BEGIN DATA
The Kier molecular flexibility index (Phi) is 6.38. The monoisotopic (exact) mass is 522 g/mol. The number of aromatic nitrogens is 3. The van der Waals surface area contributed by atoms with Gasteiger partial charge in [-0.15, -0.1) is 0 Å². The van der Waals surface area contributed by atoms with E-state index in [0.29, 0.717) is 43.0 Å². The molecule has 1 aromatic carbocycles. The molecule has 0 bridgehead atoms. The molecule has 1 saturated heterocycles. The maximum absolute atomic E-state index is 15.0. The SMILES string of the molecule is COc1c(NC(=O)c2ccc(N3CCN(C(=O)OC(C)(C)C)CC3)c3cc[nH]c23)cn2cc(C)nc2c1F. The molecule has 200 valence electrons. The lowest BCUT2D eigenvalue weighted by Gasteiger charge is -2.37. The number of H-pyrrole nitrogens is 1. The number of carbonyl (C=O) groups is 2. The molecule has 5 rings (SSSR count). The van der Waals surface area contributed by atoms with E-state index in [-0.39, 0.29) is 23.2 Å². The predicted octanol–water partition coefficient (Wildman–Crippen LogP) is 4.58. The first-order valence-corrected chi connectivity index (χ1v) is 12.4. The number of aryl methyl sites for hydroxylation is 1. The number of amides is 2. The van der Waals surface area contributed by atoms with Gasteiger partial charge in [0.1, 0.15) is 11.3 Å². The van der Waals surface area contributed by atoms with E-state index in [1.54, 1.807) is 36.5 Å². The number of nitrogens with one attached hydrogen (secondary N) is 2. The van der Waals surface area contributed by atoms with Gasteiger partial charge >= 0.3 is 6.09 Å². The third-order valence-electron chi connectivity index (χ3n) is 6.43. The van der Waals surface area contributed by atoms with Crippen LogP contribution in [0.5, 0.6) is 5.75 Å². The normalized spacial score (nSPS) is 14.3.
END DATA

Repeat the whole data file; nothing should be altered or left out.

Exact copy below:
The Kier molecular flexibility index (Phi) is 6.38. The monoisotopic (exact) mass is 522 g/mol. The number of aromatic nitrogens is 3. The van der Waals surface area contributed by atoms with Gasteiger partial charge in [-0.15, -0.1) is 0 Å². The van der Waals surface area contributed by atoms with E-state index in [0.29, 0.717) is 43.0 Å². The molecule has 1 aromatic carbocycles. The molecule has 0 bridgehead atoms. The molecule has 1 saturated heterocycles. The maximum absolute atomic E-state index is 15.0. The SMILES string of the molecule is COc1c(NC(=O)c2ccc(N3CCN(C(=O)OC(C)(C)C)CC3)c3cc[nH]c23)cn2cc(C)nc2c1F. The molecule has 200 valence electrons. The lowest BCUT2D eigenvalue weighted by Gasteiger charge is -2.37. The number of H-pyrrole nitrogens is 1. The number of carbonyl (C=O) groups is 2. The molecule has 5 rings (SSSR count). The van der Waals surface area contributed by atoms with E-state index in [-0.39, 0.29) is 23.2 Å². The predicted octanol–water partition coefficient (Wildman–Crippen LogP) is 4.58. The first-order valence-corrected chi connectivity index (χ1v) is 12.4. The number of aryl methyl sites for hydroxylation is 1. The number of amides is 2. The van der Waals surface area contributed by atoms with Gasteiger partial charge in [0.1, 0.15) is 11.3 Å². The van der Waals surface area contributed by atoms with E-state index in [1.54, 1.807) is 36.5 Å². The number of nitrogens with one attached hydrogen (secondary N) is 2. The van der Waals surface area contributed by atoms with Gasteiger partial charge >= 0.3 is 6.09 Å². The third-order valence-electron chi connectivity index (χ3n) is 6.43. The van der Waals surface area contributed by atoms with Crippen LogP contribution in [0.5, 0.6) is 5.75 Å². The normalized spacial score (nSPS) is 14.3.